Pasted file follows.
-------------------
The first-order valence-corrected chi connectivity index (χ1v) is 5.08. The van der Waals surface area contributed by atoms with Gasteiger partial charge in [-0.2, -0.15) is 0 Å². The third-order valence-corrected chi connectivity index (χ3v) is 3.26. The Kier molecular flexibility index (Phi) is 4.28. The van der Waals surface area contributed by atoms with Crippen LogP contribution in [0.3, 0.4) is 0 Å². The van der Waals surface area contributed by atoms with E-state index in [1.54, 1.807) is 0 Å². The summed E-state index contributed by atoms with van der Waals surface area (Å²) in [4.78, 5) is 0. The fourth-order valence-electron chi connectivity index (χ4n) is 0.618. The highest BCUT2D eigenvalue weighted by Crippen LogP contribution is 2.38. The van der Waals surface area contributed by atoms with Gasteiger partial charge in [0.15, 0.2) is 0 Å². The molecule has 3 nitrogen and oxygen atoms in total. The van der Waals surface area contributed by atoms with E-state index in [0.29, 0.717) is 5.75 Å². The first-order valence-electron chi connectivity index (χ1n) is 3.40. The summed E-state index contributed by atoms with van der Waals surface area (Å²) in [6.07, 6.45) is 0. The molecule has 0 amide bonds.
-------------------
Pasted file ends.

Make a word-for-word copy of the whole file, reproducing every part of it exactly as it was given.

The first-order valence-corrected chi connectivity index (χ1v) is 5.08. The van der Waals surface area contributed by atoms with Gasteiger partial charge in [-0.2, -0.15) is 0 Å². The third-order valence-corrected chi connectivity index (χ3v) is 3.26. The Kier molecular flexibility index (Phi) is 4.28. The van der Waals surface area contributed by atoms with Crippen LogP contribution in [0.3, 0.4) is 0 Å². The van der Waals surface area contributed by atoms with E-state index in [1.54, 1.807) is 0 Å². The summed E-state index contributed by atoms with van der Waals surface area (Å²) in [4.78, 5) is 0. The fourth-order valence-electron chi connectivity index (χ4n) is 0.618. The highest BCUT2D eigenvalue weighted by Crippen LogP contribution is 2.38. The van der Waals surface area contributed by atoms with Gasteiger partial charge in [0.15, 0.2) is 0 Å². The molecule has 3 nitrogen and oxygen atoms in total. The van der Waals surface area contributed by atoms with E-state index in [0.29, 0.717) is 5.75 Å². The first-order valence-electron chi connectivity index (χ1n) is 3.40. The summed E-state index contributed by atoms with van der Waals surface area (Å²) in [6.07, 6.45) is 0. The molecule has 0 amide bonds.